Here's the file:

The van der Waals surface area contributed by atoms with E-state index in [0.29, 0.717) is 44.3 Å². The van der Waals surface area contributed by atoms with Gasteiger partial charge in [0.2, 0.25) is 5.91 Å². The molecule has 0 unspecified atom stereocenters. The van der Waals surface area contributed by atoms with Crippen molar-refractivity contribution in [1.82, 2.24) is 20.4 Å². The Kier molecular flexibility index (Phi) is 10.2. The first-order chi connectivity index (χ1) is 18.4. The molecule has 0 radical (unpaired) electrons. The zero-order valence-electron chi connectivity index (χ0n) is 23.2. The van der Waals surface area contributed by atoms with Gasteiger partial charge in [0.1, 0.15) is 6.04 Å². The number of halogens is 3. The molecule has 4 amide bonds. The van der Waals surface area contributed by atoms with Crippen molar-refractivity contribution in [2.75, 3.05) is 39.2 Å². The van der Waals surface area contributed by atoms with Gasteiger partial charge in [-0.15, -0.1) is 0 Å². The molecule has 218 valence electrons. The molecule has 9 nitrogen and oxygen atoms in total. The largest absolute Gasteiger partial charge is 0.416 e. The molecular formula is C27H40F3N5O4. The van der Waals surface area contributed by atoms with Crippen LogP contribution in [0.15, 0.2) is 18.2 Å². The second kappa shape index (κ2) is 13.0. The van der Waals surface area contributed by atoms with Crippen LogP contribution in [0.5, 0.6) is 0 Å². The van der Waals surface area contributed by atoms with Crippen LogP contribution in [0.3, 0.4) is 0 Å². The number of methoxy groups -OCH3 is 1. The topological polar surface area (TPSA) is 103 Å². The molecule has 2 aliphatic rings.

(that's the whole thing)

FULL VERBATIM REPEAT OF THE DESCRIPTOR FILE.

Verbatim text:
The van der Waals surface area contributed by atoms with E-state index in [0.29, 0.717) is 44.3 Å². The van der Waals surface area contributed by atoms with Gasteiger partial charge in [0.2, 0.25) is 5.91 Å². The molecule has 0 unspecified atom stereocenters. The van der Waals surface area contributed by atoms with Crippen molar-refractivity contribution in [1.82, 2.24) is 20.4 Å². The Kier molecular flexibility index (Phi) is 10.2. The first-order chi connectivity index (χ1) is 18.4. The molecule has 0 radical (unpaired) electrons. The zero-order valence-electron chi connectivity index (χ0n) is 23.2. The van der Waals surface area contributed by atoms with Gasteiger partial charge in [0.1, 0.15) is 6.04 Å². The number of halogens is 3. The molecule has 4 amide bonds. The van der Waals surface area contributed by atoms with Crippen molar-refractivity contribution in [2.75, 3.05) is 39.2 Å². The van der Waals surface area contributed by atoms with Gasteiger partial charge in [-0.15, -0.1) is 0 Å². The molecule has 218 valence electrons. The molecule has 9 nitrogen and oxygen atoms in total. The largest absolute Gasteiger partial charge is 0.416 e. The molecular formula is C27H40F3N5O4. The van der Waals surface area contributed by atoms with Crippen LogP contribution in [0.15, 0.2) is 18.2 Å². The second kappa shape index (κ2) is 13.0. The van der Waals surface area contributed by atoms with Crippen LogP contribution in [0.5, 0.6) is 0 Å². The van der Waals surface area contributed by atoms with Crippen LogP contribution in [0.3, 0.4) is 0 Å². The number of methoxy groups -OCH3 is 1. The topological polar surface area (TPSA) is 103 Å². The molecule has 2 aliphatic rings.